The Impact of Air Pollution on Infant Mortality: Evidence from Geographic Variation in Pollution Shocks Induced by a Recession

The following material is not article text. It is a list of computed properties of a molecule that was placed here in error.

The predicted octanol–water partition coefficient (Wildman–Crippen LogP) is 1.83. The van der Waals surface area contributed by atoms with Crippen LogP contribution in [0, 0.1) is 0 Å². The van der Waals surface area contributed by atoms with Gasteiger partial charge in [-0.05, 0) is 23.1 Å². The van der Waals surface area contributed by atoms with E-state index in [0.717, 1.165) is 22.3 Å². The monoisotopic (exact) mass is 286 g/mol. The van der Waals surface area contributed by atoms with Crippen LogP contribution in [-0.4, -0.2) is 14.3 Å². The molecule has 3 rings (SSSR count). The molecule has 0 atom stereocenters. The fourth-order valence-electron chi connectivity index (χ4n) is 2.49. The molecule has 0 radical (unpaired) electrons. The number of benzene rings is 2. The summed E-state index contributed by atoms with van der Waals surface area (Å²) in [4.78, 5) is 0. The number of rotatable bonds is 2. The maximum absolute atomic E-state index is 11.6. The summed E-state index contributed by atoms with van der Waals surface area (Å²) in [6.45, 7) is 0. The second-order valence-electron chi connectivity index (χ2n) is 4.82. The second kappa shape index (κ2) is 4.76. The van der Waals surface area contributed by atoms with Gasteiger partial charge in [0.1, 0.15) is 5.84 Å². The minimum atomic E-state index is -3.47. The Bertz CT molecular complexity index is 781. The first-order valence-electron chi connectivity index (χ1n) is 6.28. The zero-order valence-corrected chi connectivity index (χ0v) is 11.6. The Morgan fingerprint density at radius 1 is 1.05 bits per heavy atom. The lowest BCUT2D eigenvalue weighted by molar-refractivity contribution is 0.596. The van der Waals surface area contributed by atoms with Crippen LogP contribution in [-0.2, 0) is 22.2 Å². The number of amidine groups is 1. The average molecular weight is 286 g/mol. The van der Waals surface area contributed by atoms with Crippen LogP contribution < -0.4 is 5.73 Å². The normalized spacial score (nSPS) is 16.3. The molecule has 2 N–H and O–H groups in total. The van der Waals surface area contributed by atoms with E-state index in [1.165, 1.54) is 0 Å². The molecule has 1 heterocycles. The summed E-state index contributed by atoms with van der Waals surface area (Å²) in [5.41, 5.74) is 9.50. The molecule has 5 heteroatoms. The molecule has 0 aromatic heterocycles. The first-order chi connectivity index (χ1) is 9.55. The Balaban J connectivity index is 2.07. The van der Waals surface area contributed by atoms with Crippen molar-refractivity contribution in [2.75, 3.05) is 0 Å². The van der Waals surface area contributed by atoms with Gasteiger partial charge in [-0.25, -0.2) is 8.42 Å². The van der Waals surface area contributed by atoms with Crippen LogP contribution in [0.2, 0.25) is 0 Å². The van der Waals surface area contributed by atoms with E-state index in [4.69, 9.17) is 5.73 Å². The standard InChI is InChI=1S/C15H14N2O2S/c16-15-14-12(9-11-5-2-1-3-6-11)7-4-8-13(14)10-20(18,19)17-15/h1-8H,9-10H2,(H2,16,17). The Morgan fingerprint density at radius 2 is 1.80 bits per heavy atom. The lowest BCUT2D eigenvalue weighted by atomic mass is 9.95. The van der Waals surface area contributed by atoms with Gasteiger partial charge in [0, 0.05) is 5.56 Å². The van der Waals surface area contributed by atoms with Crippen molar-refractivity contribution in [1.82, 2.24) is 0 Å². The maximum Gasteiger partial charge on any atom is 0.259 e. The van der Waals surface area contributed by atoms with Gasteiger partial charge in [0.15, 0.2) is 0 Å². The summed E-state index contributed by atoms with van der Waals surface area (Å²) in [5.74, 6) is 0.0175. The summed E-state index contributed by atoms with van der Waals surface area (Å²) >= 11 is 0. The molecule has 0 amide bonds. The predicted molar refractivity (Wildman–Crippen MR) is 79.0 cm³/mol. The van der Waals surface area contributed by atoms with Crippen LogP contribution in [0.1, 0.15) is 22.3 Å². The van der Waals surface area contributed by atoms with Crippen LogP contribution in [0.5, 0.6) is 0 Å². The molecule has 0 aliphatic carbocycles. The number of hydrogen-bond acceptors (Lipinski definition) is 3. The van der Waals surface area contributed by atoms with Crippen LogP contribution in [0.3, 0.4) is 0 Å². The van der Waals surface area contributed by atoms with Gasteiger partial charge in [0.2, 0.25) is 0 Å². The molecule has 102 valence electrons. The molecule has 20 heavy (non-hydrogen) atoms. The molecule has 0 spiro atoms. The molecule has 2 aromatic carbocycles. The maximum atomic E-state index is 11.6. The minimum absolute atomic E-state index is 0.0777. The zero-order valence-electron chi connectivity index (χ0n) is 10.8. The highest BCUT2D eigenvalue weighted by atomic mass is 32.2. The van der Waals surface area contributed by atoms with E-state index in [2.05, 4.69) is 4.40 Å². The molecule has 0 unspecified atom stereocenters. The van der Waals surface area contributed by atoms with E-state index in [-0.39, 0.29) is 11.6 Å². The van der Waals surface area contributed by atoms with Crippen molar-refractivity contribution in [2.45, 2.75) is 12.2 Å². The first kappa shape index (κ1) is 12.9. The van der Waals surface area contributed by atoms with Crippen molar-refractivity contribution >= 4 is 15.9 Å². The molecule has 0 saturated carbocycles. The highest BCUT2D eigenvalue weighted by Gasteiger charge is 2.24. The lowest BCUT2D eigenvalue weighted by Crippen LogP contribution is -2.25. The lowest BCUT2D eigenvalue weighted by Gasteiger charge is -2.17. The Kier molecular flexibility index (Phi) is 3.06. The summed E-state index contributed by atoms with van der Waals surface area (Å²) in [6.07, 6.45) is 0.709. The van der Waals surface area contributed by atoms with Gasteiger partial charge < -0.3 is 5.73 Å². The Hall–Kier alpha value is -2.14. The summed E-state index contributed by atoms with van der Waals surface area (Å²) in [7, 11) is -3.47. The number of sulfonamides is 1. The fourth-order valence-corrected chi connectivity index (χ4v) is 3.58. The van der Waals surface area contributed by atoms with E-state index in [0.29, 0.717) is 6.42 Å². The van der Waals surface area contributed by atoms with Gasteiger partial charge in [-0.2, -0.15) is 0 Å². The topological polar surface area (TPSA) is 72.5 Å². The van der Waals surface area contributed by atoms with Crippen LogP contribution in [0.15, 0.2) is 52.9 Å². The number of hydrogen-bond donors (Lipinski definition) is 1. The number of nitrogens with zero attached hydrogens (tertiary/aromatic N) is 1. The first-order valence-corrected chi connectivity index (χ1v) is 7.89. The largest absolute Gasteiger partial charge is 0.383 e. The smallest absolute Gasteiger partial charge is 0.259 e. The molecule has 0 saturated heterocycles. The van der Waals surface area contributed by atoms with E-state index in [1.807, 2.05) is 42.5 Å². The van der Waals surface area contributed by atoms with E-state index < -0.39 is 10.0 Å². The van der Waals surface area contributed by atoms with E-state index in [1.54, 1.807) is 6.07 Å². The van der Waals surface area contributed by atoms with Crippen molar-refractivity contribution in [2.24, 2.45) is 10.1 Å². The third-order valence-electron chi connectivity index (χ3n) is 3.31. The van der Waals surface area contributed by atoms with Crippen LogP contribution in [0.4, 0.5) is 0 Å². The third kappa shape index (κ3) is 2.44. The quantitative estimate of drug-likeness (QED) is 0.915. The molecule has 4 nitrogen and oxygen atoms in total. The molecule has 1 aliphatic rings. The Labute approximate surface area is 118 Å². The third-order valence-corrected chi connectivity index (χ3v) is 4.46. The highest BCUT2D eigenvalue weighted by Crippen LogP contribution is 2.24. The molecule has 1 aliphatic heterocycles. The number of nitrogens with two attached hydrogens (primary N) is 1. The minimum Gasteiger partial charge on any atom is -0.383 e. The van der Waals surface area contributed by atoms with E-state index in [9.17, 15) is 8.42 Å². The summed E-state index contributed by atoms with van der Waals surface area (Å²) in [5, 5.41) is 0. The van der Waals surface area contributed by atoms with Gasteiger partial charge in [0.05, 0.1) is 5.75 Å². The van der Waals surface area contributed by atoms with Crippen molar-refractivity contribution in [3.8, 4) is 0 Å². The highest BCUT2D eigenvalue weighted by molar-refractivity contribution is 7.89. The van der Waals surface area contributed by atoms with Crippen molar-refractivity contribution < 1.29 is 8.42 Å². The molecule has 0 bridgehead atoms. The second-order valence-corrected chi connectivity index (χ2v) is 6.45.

This study uses sharp, differential air quality changes across sites attributable to geographic variation in the effects of the 1981-82 recession to estimate the relationship between infant mortality and particulates air pollution. It is shown that in the narrow period of 1980-82, there was substantial variation across counties in changes in particulates pollution, and that these differential pollution reductions appear to be orthogonal to changes in a multitude of other factors that may be related to infant mortality. Using the most detailed and comprehensive data available, we find that a 1 mg/m3 reduction in particulates results in about 4-8 fewer infant deaths per 100,000 (a 0.35-0.45 elasticity). The estimated effects are driven almost entirely by fewer deaths occurring within one month and one day of birth, suggesting that fetal exposure to pollution has adverse health consequences. The estimated effects of the pollution reductions on infant birth weight provide evidence consistent with this potential pathophysiologic mechanism. The analysis also reveals a nonlinear relationship between pollution and infant mortality at the county level. Importantly, the estimates are remarkably stable across a variety of specifications. All of these findings are masked in conventional' analyses based on less credible research designs.